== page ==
DM2014: More women on the back page and fewer fluffy socialites in PR
Debbie Cavaldoro - © mark dimmock
Katie Hall - © Mark Dimmock
11 April 2014
More women experts, more women on NUJ structures and more women on the back pages were called for during the equality section of DM.
Conference heard that the union enjoys a good reputation for its equality work in the UK and Ireland and, with its campaigning work with the International Federation of Journalists, across the globe.
Phil Morcom, co-chair of the Public Relations & Communications industrial council, said a report by the Chartered Institute of Public Relations found that 93 per cent of people in the PR industry are white and that the pay gap between men and women is £12,000.
Debbie Cavaldoro said the days were long gone when PR was a place for retired hacks to go to the dark side and a place for fluffy, socialite women to spend their time before getting married. She said that now PR is chosen as a lifelong career, it needs to be one where equality issues are addressed.
Lena Calvert, NUJ equality officer, said women journalist are often met with harassment and abuse and social media has made this much worse.
Angela Haggerty, who has been a victim of online abuse, said:
"Employers expect journalists to use social media, but don't have any measures in place to protect or support journalists facing abuse. I'd like to see the NUJ working with employers to achieve this."
DM supported a motion proposed by Katie Hall, member of the equality council, calling on the NEC to campaign to promote more women sports journalists by working with sports organisations and providing training for women who want to move into sports reporting. She said:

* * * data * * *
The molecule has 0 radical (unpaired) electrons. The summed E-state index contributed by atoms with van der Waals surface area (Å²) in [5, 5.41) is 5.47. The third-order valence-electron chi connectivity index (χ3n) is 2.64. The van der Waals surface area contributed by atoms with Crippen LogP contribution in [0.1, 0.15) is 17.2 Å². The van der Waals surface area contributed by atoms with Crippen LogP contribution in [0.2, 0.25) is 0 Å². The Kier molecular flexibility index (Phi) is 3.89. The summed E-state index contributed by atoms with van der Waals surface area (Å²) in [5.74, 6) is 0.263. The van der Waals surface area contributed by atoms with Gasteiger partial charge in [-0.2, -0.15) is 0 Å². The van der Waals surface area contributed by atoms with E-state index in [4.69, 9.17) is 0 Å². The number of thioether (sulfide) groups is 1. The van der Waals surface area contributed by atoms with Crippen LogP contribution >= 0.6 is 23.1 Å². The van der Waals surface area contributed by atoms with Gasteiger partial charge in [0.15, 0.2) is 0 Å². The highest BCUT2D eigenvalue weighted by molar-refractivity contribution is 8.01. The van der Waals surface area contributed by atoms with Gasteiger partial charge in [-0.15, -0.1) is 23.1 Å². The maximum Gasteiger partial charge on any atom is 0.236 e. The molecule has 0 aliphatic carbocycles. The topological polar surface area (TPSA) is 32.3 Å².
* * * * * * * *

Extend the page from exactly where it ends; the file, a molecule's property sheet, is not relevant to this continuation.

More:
“The NUJ’s submission to a government inquiry into women’s sport noted that just two of the Press Gazette’s top 50 sports journalists in 2012 were women. Just 5 per cent of the Sports Journalists' Associations 700 members were women. By co-incidence just 5 per cent of sports coverage is of women.”
Mindy Ran, joint chair of the Equality Council, said research had shown that if you ask a man to stand for a position (for example in a union) they would say yes the first or second time of asking; for women it took seven times. She said:
“So it is worth asking and asking again. If we all stand for equality, then we must take action to make sure it happens."
Nina Bryant, of the newly-formed Essex branch, spoke to a motion that asked DM to condemn the "inaccurate dumb blonde stereo-type of so-called Essex girls perpetuated in programmes such as The Only Way is Essex". She said:
"When I went to university, I was shocked to be judged and mocked almost immediately for my accent, for a perceived level of low intellect and for my class."
Séamus Dooley, Irish Secretary, congratulated the organisers of the inaugural women’s conference in Ireland. A motion praising the conference also brought in a discussion about the issue of abortion and a woman’s right to choose in the Republic and Northern Ireland.
Conference agreed to remind journalists to ensure fair and free reporting of all sides of that debate. It instructed NEC to provide support and materials to branches to enable this and to “actively support any campaign to have British abortion legislation extended to Northern Ireland”.
Strong dissent came from Michael Fisher, chair of the Northern Ireland Committee, Irish executive council, who warned that journalists in Northern Ireland could be compromised if the union adopted a partisan position.